GIVING GROUND: EXPLORING NON-COERCIVE POLITICS
This essay has a dual objective. First, it aims to provide a formal definition of non-coercive politics (NCP), and discuss some implications of the concept. Second, it evaluates three political alternatives in terms of each theory’s capacity for meeting the definition of NCP. Chapter 1 provides a formal definition: In NCP, members (1) exercise ‘volition’ in learning the social norms associated with their community (i.e. socialization is internally realized); and (2) exercise ‘volition’ in adhering to those same social norms (i.e. compliance is internally realized). Chapters 2 – 4 assess, in turn, whether liberalism, antifoundationalism, or esotericism meets the definition of NCP. Each evaluation proceeds by analysing the metaphysical components of the prescriptive theory, and comparing the results with the requirements set out in the formal definition of NCP. The heuristic guiding the evaluation comprises three questions: 1. Does the prescriptive theory preclude coercion relative to socialization (the acquisition of social norms)? 2. Does the prescriptive theory preclude coercion relative to compliance (the enforcement of social norms)? 3. Does the prescriptive theory preclude coercion relative to political obligation (i.e. does obligation derive from a Universal)? Chapter 5 concludes that while each theory has some of the necessary components of NCP, both liberalism and antifoundationalism prove to be incompatible in certain respects. In short, neither theory offers a practical means for attaining a non-coercive politics. Esotericism proves to be fully compatible with NCP, but faces another problem: it is least compatible with the prevailing culture of modern industrial societies. While the premise of NCP is consistent with both explicit and implicit ideals of contemporary politics, it amounts to a foreign concept. Additionally, NCP at times conflicts with other explicit and accepted requirements of contemporary politics. The result is something of a Catch-22: Only by altering certain requirements of modern politics is NCP likely to become a practical alternative; yet, because such an approach necessarily alters the nature of modern politics itself, there is little incentive within industrial society to make the relevant changes.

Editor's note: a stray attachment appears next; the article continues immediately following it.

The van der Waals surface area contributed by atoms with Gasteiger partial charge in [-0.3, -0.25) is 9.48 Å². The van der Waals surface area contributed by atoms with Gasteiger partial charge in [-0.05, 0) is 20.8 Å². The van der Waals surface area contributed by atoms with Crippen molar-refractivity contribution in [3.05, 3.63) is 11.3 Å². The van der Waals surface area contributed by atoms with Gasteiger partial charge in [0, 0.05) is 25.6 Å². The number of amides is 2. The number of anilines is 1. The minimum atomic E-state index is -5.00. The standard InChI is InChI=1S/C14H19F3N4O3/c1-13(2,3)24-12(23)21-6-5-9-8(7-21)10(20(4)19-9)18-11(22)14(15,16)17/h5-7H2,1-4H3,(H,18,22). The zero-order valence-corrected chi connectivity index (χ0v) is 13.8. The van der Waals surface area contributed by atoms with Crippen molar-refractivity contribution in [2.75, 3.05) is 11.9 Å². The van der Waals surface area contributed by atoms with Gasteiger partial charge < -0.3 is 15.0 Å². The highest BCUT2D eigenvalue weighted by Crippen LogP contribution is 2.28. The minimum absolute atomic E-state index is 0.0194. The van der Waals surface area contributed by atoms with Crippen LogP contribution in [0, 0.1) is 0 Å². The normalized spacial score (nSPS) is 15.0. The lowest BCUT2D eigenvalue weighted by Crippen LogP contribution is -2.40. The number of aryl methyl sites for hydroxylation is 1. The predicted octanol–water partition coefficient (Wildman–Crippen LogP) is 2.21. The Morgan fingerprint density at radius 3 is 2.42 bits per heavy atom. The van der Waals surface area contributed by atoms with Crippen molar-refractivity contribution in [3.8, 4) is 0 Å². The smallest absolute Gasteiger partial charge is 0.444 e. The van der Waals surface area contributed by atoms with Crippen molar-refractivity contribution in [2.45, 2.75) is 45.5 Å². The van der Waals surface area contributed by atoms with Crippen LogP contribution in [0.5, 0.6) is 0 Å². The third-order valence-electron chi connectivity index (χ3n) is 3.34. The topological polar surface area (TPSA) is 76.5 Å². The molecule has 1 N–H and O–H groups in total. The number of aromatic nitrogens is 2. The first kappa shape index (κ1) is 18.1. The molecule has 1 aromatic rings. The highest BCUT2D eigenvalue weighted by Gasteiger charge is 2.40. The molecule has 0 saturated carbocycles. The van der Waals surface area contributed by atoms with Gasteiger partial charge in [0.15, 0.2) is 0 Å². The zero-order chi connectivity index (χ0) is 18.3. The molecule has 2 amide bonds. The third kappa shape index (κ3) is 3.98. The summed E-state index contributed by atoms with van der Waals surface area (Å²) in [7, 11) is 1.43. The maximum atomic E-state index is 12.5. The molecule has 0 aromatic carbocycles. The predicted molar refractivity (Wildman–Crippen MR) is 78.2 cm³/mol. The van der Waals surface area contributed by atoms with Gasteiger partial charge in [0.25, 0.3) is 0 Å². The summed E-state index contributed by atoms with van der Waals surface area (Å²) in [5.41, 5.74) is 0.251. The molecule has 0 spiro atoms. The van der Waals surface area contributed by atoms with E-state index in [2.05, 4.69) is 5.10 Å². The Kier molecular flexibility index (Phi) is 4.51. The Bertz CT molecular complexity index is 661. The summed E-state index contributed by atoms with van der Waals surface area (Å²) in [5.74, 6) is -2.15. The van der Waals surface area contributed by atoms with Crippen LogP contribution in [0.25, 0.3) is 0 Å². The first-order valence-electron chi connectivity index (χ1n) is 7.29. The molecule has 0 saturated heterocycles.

School Location:USA - Ohio
Source Type:Master's Thesis
Keywords:non coercive politics political theory antifoundationalism esotericism liberalism metaphysics
Date of Publication:01/01/2003